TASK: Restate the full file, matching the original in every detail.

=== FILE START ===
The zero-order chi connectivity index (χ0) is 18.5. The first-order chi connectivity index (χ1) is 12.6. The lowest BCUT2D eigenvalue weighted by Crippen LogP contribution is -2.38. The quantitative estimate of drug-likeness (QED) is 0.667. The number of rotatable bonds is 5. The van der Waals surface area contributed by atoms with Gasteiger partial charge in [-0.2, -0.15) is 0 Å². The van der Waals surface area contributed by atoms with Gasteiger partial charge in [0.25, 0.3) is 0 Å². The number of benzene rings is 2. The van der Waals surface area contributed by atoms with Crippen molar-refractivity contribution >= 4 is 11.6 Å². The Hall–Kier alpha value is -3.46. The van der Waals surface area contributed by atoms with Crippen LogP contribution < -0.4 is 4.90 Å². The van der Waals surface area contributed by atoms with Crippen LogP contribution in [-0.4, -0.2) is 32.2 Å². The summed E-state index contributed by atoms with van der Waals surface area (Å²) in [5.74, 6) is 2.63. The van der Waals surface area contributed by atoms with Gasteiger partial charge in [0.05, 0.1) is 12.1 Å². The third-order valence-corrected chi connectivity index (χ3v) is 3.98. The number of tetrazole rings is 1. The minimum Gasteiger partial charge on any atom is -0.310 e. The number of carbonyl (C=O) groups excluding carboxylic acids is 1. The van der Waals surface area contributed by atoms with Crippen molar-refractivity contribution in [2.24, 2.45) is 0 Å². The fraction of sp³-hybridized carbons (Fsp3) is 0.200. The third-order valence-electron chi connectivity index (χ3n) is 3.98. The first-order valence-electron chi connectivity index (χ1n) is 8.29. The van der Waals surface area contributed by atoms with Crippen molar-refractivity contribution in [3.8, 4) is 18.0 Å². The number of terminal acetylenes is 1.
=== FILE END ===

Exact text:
The zero-order chi connectivity index (χ0) is 18.5. The first-order chi connectivity index (χ1) is 12.6. The lowest BCUT2D eigenvalue weighted by Crippen LogP contribution is -2.38. The quantitative estimate of drug-likeness (QED) is 0.667. The number of rotatable bonds is 5. The van der Waals surface area contributed by atoms with Gasteiger partial charge in [-0.2, -0.15) is 0 Å². The van der Waals surface area contributed by atoms with Gasteiger partial charge in [0.25, 0.3) is 0 Å². The number of benzene rings is 2. The van der Waals surface area contributed by atoms with Crippen molar-refractivity contribution >= 4 is 11.6 Å². The Hall–Kier alpha value is -3.46. The van der Waals surface area contributed by atoms with Crippen LogP contribution < -0.4 is 4.90 Å². The van der Waals surface area contributed by atoms with Crippen LogP contribution in [-0.4, -0.2) is 32.2 Å². The summed E-state index contributed by atoms with van der Waals surface area (Å²) in [5.74, 6) is 2.63. The van der Waals surface area contributed by atoms with Gasteiger partial charge in [0.05, 0.1) is 12.1 Å². The third-order valence-corrected chi connectivity index (χ3v) is 3.98. The number of tetrazole rings is 1. The minimum Gasteiger partial charge on any atom is -0.310 e. The number of carbonyl (C=O) groups excluding carboxylic acids is 1. The van der Waals surface area contributed by atoms with Crippen molar-refractivity contribution in [2.24, 2.45) is 0 Å². The fraction of sp³-hybridized carbons (Fsp3) is 0.200. The third-order valence-electron chi connectivity index (χ3n) is 3.98. The first-order valence-electron chi connectivity index (χ1n) is 8.29. The van der Waals surface area contributed by atoms with Crippen molar-refractivity contribution in [3.8, 4) is 18.0 Å². The number of terminal acetylenes is 1.